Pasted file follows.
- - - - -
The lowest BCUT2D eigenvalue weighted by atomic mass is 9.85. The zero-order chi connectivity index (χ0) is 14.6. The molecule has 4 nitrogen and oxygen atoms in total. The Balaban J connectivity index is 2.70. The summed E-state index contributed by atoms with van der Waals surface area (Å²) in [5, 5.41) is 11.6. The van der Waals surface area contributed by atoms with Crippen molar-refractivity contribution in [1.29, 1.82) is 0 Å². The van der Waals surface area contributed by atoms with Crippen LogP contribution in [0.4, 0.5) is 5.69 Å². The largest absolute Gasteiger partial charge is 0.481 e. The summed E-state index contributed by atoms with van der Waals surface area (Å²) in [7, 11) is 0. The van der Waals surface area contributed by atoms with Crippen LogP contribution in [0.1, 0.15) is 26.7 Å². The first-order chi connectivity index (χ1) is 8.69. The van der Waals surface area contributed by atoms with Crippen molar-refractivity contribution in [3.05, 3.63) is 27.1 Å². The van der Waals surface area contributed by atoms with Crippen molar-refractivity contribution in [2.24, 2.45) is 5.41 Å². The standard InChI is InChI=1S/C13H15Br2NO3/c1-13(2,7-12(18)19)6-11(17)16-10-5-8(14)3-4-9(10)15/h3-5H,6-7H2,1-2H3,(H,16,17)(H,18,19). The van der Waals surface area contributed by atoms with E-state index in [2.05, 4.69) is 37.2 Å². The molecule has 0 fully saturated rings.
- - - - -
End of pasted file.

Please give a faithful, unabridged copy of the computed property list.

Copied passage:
The lowest BCUT2D eigenvalue weighted by atomic mass is 9.85. The zero-order chi connectivity index (χ0) is 14.6. The molecule has 4 nitrogen and oxygen atoms in total. The Balaban J connectivity index is 2.70. The summed E-state index contributed by atoms with van der Waals surface area (Å²) in [5, 5.41) is 11.6. The van der Waals surface area contributed by atoms with Crippen molar-refractivity contribution in [1.29, 1.82) is 0 Å². The van der Waals surface area contributed by atoms with Crippen LogP contribution in [0.4, 0.5) is 5.69 Å². The largest absolute Gasteiger partial charge is 0.481 e. The summed E-state index contributed by atoms with van der Waals surface area (Å²) in [7, 11) is 0. The van der Waals surface area contributed by atoms with Crippen LogP contribution in [0.1, 0.15) is 26.7 Å². The first-order chi connectivity index (χ1) is 8.69. The van der Waals surface area contributed by atoms with Crippen molar-refractivity contribution in [3.05, 3.63) is 27.1 Å². The van der Waals surface area contributed by atoms with Crippen molar-refractivity contribution in [2.24, 2.45) is 5.41 Å². The standard InChI is InChI=1S/C13H15Br2NO3/c1-13(2,7-12(18)19)6-11(17)16-10-5-8(14)3-4-9(10)15/h3-5H,6-7H2,1-2H3,(H,16,17)(H,18,19). The van der Waals surface area contributed by atoms with E-state index in [2.05, 4.69) is 37.2 Å². The molecule has 0 fully saturated rings.